This history of this area is also intriguing: the first documented settlement dates back some 4,000 years. This is a fertile land and the salinity of the lagoon is greater than that of the sea. As a result, since ancient times it has been a site of salterns and iron mining. The mines required large amounts of wood, which led to the deforestation of the territory and the emergence of arable and pasture lands. This rich and fertile land is sheltered by mountain ranges with two major natural passes leading to the Valley of Jiloca and Molina de Aragón. Since ancient times, the settlements have been fiercely defended, which explains the large number of castles to be seen in this area, including Santed, Gallocanta (in ruins), Berrueco, Tornos, etc. Most date back to the Middle Ages, although they stand on the site of earlier fortifications. The area is also home to a number of interesting Celtiberian archaeological sites, such as El Castellar, not far from Berrueco: visitors are welcome, and although it is located 1 km off the route, it is well worth making the detour.
The final stage brings us back to Daroca. This monumental town was founded by the Yemeni Moors in the 8th century. Once inside its imposing walls, visitors will feel as if they have travelled back in time. Daroca boasts a rich and varied artistic heritage that reflects its long history. The best way of discovering its secrets is to wander around the streets, losing yourself among the alleys, courtyards and picturesque spots. The town’s Moorish past is also in evidence in its gastronomy, and especially its sweets and pastries, with delicacies such as the trenzas mudéjares – almond and walnut pastries or almojábanas – delicious aniseed ring-shaped pastries.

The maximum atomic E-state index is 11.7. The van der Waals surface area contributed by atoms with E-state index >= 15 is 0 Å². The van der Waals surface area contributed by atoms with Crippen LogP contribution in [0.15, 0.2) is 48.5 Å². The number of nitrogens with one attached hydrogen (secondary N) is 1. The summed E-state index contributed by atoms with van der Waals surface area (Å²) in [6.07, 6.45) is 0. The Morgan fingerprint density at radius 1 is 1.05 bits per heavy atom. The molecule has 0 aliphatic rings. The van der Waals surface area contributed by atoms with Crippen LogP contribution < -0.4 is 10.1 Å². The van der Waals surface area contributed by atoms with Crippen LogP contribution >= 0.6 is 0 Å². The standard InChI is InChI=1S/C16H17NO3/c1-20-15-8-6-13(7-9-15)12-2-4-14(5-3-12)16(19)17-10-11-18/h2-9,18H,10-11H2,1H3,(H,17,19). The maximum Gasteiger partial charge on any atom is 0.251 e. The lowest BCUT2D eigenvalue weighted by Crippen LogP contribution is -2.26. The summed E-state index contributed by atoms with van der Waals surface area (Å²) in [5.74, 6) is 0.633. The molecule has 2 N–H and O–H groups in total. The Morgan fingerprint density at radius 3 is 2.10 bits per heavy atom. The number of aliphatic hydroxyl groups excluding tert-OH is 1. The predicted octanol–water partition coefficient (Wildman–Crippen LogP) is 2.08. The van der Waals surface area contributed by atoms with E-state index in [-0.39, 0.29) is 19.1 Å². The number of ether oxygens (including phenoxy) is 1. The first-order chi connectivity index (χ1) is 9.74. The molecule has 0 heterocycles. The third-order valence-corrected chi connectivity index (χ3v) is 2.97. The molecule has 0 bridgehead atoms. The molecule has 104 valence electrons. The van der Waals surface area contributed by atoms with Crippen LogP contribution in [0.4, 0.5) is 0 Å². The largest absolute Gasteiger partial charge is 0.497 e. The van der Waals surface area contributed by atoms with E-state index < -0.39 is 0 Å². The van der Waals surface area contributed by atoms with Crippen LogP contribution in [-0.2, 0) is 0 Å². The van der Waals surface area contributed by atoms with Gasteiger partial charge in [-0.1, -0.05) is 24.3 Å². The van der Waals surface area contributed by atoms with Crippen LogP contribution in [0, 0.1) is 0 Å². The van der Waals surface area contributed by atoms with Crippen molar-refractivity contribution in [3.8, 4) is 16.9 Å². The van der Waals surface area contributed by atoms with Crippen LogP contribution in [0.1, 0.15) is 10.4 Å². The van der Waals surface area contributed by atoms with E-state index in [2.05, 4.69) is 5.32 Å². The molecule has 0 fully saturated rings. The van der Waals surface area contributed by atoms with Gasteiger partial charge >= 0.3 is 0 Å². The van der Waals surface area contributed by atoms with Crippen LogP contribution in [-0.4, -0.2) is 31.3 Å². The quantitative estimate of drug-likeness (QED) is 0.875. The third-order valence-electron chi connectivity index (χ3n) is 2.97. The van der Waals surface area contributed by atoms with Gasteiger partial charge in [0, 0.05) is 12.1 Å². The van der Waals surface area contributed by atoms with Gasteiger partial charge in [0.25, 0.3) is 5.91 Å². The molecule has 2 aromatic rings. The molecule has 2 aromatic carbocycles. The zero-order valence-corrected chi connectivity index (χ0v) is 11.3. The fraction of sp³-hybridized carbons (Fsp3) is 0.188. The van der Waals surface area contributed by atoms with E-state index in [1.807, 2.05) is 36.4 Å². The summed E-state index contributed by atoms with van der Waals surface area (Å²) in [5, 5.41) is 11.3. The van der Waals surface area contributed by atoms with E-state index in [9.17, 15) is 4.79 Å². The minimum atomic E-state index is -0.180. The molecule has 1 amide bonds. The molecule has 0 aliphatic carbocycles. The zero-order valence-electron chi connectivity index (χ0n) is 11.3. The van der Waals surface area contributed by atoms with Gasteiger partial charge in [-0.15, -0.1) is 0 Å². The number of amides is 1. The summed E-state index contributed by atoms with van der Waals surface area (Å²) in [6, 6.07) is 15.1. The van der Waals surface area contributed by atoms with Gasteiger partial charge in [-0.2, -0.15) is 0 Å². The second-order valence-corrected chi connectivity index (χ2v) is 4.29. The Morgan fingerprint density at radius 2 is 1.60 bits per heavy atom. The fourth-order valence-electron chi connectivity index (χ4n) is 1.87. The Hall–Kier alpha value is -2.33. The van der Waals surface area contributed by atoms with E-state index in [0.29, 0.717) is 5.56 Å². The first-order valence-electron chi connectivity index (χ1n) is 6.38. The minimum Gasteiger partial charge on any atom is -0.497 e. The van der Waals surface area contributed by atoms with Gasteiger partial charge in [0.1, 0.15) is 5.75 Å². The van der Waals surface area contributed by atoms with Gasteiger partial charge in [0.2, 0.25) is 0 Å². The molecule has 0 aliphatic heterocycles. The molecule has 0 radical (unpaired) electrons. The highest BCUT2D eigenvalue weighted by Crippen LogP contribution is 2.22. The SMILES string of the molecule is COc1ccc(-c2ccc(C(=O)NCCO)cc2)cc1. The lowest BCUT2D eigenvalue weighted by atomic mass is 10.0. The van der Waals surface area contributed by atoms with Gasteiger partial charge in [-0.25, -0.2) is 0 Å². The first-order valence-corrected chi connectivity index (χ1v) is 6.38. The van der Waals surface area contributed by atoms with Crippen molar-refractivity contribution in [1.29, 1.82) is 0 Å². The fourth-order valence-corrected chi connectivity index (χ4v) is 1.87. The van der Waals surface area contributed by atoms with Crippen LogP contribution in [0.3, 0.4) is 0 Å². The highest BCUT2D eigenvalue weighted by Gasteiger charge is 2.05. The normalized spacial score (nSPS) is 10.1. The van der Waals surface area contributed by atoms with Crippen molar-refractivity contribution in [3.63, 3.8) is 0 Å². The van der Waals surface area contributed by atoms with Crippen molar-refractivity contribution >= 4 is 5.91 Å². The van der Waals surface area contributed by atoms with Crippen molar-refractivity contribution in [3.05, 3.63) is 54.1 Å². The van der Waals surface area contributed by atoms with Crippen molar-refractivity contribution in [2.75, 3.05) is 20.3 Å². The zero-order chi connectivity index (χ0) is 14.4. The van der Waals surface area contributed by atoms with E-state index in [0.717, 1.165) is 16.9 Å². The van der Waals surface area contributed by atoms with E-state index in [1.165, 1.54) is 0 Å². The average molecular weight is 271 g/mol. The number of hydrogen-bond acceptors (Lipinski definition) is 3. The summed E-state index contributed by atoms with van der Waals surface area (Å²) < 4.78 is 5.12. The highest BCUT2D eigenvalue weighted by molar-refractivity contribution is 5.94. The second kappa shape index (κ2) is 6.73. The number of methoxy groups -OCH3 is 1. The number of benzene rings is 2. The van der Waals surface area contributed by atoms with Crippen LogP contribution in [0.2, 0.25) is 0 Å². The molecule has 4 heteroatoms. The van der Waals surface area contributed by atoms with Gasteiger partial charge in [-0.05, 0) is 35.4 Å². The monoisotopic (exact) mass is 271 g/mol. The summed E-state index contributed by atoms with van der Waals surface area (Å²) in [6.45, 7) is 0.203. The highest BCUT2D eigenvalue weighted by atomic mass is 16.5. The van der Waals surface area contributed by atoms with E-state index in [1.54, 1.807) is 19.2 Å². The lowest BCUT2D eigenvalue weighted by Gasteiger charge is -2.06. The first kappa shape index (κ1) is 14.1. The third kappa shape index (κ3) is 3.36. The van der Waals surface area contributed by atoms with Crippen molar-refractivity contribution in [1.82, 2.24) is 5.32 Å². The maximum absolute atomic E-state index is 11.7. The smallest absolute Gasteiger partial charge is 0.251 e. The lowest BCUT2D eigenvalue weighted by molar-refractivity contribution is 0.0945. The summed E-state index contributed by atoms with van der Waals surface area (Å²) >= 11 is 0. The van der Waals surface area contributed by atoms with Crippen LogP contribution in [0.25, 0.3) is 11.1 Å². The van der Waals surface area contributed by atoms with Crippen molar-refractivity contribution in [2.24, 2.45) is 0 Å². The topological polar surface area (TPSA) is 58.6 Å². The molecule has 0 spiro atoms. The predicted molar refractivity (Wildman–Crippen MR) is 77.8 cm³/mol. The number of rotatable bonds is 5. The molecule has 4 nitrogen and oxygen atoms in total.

- The route is signposted for hikers with red and white lines (Gran Recorrido (GR) long distance track), and white and yellow lines (Pequeño Recorrido (PR) short distance track).
Tips and recommendations
- Travel safely and unhurriedly: take the tracks and route guide with you.
- Book your accommodation in advance.
- Get your Letter of safe conduct. The Letter of Safe Conduct is a personalised 'passport' you can have stamped at many towns and villages on the Way of El Cid. You can use it to get discounts of at least 10% in more than 200 places of accommodation and benefit from special offers. It is free and you can apply for it at any of the more than 70 tourist information offices on the route or at the Way of El Cid Consortium.
- Your literary guide. You might think it's unnecessary weight, but for many it is essential: don't forget to take with you a copy of the Poem of The Cid; you will be able to recreate some of its passages on site.
- And, of course, respect the signs you come across: damaging, knocking down or changing a sign means that those behind you might get lost.
How to get there… and get back
For more information about how to get to Daroca, click on the information about the municipality.
Rev. JGG 02.08.16